Edinburgh coalition talks: lack of deal may force council meeting to be postponed

Fears are growing that a full council meeting scheduled for Thursday to appoint a new administration for the Capital may have to be postponed because no deal has been reached on a coalition.

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Talks involving various parties have been taking place since the result of council elections became known on May 6, but sources do not believe any agreement is imminent.

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The Labour group executive is understood to be due to meet today and one source said any decision made there could be key to the eventual outcome.

The SNP is the biggest party on the council with 19 seats, Labour has 13, the Lib Dems 12, Greens 10 and Tories nine.

An SNP-Green pact was seen as the most likely scenario since Labour nationally had ruled out formal coalitions. But SNP group leader Adam McVey made clear he would prefer a renewed partnership with Labour because it would have a majority, which a coalition with the Greens would not.

Labour group leader Cammy Day is understood to want a continuation of the SNP-Labour relationship too, but he has not managed to persuade either the national party or the Labour group.

A possible "traffic light" coalition of Labour, Lib Dems and Greens has been floated but there is scepticism about how enthusiastic any of the parties might be.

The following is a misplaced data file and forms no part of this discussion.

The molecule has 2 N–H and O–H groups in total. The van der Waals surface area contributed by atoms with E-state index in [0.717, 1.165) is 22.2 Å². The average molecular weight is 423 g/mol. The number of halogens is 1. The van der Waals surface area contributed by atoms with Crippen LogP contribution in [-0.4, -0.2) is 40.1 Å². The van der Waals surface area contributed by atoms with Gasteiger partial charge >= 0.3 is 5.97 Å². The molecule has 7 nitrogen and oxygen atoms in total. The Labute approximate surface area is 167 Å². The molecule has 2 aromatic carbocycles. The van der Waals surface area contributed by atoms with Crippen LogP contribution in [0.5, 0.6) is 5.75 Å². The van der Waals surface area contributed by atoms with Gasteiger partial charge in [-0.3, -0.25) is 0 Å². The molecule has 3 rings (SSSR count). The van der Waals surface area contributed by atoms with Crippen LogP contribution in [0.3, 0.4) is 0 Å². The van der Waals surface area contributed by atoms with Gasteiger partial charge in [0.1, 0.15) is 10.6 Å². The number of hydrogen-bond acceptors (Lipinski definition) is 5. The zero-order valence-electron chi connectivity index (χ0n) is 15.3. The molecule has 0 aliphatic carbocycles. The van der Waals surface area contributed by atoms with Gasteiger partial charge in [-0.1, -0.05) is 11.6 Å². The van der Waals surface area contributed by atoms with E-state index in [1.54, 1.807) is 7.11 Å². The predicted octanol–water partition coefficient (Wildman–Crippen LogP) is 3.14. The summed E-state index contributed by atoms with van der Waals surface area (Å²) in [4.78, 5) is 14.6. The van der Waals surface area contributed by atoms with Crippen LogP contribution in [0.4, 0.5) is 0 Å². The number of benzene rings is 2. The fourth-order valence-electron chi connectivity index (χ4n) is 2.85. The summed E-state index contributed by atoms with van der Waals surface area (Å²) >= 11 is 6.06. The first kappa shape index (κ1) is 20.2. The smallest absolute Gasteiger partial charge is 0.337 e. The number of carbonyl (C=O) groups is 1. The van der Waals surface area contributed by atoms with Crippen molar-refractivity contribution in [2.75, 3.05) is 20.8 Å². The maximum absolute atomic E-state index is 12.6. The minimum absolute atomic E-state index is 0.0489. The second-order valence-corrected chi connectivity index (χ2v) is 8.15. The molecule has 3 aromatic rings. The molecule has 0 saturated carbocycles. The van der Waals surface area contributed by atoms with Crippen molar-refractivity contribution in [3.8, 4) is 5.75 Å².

The first full council meeting since the election is due to be held at Edinburgh City Chambers on Thursday. Photo: Neil Hanna.

A source said: "People are hoping we will get some clarity from today's Labour meeting over what they are going to do or there is a strong chance that Thursday's meting may need to be postponed. As the second biggest party, it sits with them to say what they are doing.

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“Without Labour deciding whether they are prepared to do something about an alternative administration of some kind it is difficult to see how there would be any alternative to an SNP-Green arrangement.”

The Greens, however, have said a full coalition is not necessarily their preferred option. They are also considering a looser co-operation or a “confidence and supply” deal, where a smaller party guarantees to support a larger party on key issues to keep them in power.

Thursday’s meeting, the first since the election, is due to appoint a Lord Provost and then move on to vote for a council leader and all the committee conveners. If no agreement has been reached on a new administration before then, the meeting could still seek to vote on the Lord Provost and put off the other appointments or adjourn the whole meeting for a week.

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